In 35 AD, Caligula was named joint heir to Tiberius's estate along with Tiberius Gemellus.[25]

Other Languages
Afrikaans: Caligula
Alemannisch: Caligula
አማርኛ: ካሊጎላ
العربية: كاليغولا
aragonés: Caligula
asturianu: Calígula
azərbaycanca: Kaliqula
تۆرکجه: کالیقولا
Bân-lâm-gú: Caligula
беларуская: Калігула
беларуская (тарашкевіца)‎: Калігула
Bikol Central: Caligula
български: Калигула
bosanski: Kaligula
brezhoneg: Caligula
català: Calígula
Чӑвашла: Калигула
čeština: Caligula
Cymraeg: Caligula
dansk: Caligula
Deutsch: Caligula
eesti: Caligula
español: Calígula
Esperanto: Kaligulo
estremeñu: Calígula
euskara: Kaligula
فارسی: کالیگولا
français: Caligula
Frysk: Kaligula
Gaeilge: Caligula
galego: Calígula
한국어: 칼리굴라
Հայերեն: Կալիգուլա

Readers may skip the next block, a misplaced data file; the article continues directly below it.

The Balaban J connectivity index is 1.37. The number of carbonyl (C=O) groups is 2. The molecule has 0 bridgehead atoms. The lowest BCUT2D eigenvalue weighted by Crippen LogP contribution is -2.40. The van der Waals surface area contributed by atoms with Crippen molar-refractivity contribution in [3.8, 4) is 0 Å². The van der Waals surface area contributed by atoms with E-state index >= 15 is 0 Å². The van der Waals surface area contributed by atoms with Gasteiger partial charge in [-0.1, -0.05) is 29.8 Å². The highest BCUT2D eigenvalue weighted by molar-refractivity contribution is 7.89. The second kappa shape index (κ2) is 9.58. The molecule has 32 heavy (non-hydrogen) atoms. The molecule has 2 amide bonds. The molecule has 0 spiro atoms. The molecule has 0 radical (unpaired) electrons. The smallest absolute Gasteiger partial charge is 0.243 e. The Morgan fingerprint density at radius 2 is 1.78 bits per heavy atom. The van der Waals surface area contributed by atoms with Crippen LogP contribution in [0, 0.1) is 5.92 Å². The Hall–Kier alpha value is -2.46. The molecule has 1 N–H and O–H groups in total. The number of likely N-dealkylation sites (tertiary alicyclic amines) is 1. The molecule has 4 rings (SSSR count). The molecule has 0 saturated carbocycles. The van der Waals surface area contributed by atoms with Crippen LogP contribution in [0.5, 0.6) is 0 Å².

hrvatski: Kaligula
Bahasa Indonesia: Caligula
interlingua: Caligula
íslenska: Calígúla
italiano: Caligola
עברית: קליגולה
ქართული: კალიგულა
Kiswahili: Kaisari Kaligula
Kongo: Caligula
Latina: Caligula
latviešu: Kaligula
lietuvių: Kaligula
Ligure: Caligola
lumbaart: Caligola
मैथिली: कालिगुला
македонски: Калигула
Malagasy: Caligula
മലയാളം: കലിഗുല
मराठी: कॅलिगुला
Bahasa Melayu: Caligula
монгол: Калигула
မြန်မာဘာသာ: ကလီဂျူလာဘုရင်
Nederlands: Caligula
日本語: カリグラ
norsk: Caligula
norsk nynorsk: Caligula av Romarriket
occitan: Caligula
ਪੰਜਾਬੀ: ਕਾਲੀਗੁਲਾ
ភាសាខ្មែរ: លោកកៃយុសសេសារ
Piemontèis: Calìgola
polski: Kaligula
português: Calígula
română: Caligula
русский: Калигула
Gagana Samoa: Caligula
Scots: Caligula
sicilianu: Calìgula
Simple English: Caligula
slovenčina: Caligula
slovenščina: Kaligula
српски / srpski: Калигула
srpskohrvatski / српскохрватски: Kaligula
suomi: Caligula
svenska: Caligula
Tagalog: Caligula
தமிழ்: காலிகுலா
татарча/tatarça: Калигула
Türkçe: Caligula
українська: Калігула
Tiếng Việt: Caligula
West-Vlams: Caligula
Yorùbá: Caligula
粵語: 卡利古拉
Zazaki: Caligula
Zeêuws: Caligula
中文: 卡利古拉